Example of published and converted activation-energy distributions and the corresponding A factors above each diagram. Left: Published data for the Mae Sot kerogen with A = 4.5e12 s-1 (Type I, onshore Thailand [Tegelaar and Noble, 1994]). Right: Converted Ea distribution when A is set to 2e14 s-1.

The importance of using kinetics with a reasonable A factor is clear when we compare the results of modeling at geological temperatures. The example below shows the relationship between Transformation Ratio and Ro for both the original and adjusted Mae Sot kinetics. Exploration conclusions using the two sets of kinetics might be very different.

Plot of calculated vitrinite reflectance (Ro) versus calculated Transformation Ratio for the published Mae Sot kinetics with a low A factor (pink line, with generation early, at low Ro values), and for the adjusted Mae Sot kinetics with a higher A factor and correspondingly higher activation energies (blue line, later and at higher Ro values).The practical differences between the two scenarios are quite large.

In our maturity studies we often measure kinetics on partially mature to highly mature samples, where pyrolysis yields and S2 peaks can be rather small. In such cases baseline drift can make quantification of the S2 peak and derivation of reliable kinetics difficult. In other cases, in particular working with unextracted samples, there may be interference from bitumen in the late part of the S1 peak. In any cases where these problems arise, ORFA allows the user to manually adjust the baseline, removing drift and other anomalies, and thus permits acquisition of accurate kinetics data even for difficult samples. The three figures below show an example of S2 yields and Ea distributions derived before and after baseline editing, as well as the editing process in ORFA.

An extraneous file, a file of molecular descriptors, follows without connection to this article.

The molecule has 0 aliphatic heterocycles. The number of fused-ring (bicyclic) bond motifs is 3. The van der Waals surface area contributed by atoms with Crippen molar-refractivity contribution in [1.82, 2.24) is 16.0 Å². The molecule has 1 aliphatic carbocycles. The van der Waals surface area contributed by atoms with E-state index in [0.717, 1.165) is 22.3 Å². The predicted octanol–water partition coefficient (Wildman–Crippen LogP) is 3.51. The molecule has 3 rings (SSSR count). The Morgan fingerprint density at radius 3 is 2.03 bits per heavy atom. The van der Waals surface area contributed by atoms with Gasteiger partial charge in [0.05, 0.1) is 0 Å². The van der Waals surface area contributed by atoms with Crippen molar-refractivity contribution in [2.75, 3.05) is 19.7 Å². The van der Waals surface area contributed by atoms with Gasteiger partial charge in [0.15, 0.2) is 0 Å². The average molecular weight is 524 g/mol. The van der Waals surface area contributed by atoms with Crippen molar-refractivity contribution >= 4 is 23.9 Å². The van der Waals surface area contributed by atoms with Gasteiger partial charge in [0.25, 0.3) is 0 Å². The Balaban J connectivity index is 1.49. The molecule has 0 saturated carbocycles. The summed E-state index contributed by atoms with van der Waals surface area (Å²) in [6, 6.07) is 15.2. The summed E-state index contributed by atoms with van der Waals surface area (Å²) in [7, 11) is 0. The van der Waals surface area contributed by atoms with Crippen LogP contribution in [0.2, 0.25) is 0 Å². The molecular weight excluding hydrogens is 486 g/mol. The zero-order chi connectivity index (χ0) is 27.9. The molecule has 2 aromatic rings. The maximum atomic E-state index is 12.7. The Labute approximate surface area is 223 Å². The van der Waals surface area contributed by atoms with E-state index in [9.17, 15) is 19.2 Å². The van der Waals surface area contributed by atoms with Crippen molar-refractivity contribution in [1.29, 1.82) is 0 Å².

Left: Original S2 peak for a partly mature sample, showing the excellent fit between the pyrolysis data (yellow) and the calculated pyrolysis curve from the kinetics (cyan). Right: Ea distribution derived for this unedited sample. A = 2e14 s-1.
Left: Red S2 peak before editing, with the new baseline at the bottom in blue and the cutting margins shown by the vertical blue lines. Positions of the cut lines are selected by the user using the cursor. Right: Blue edited S2 peak, ready for kinetics determination.
Left: Excellent fit between calculated (cyan) and measured edited S2 data (yellow) for the edited sample shown in the previous figure. Right: Ea distribution derived from the edited pyrolysis data. A = 2e14 s-1.

Finally, ORFA can separate the standard (bulk or total hydrocarbon) kinetics, which don’t distinguish oil generation from gas generation, into separate kinetics for oil and gas. The resulting oil-gas kinetics will give a more-accurate picture of the timing of generation of each phase. This transformation can be applied to any existing Ea distribution. It is an estimate rather than an exact measurement, but it is based on trends of existing data in which such kinetics have been directly measured. Other kinetics software does not offer this option.

Top: Kinetics for the Green River Shale, which generates about 10% gas. Bottom: Kinetics for the Abu Roash “D”, which is a Type III kerogen that generates a higher proportion of gas. Cyan histograms show total hydrocarbon kinetics, while the other two displays divide those kinetics into oil (green) and gas (red) kinetics, displayed in two different formats. All this output was derived using our proprietary ORFA software.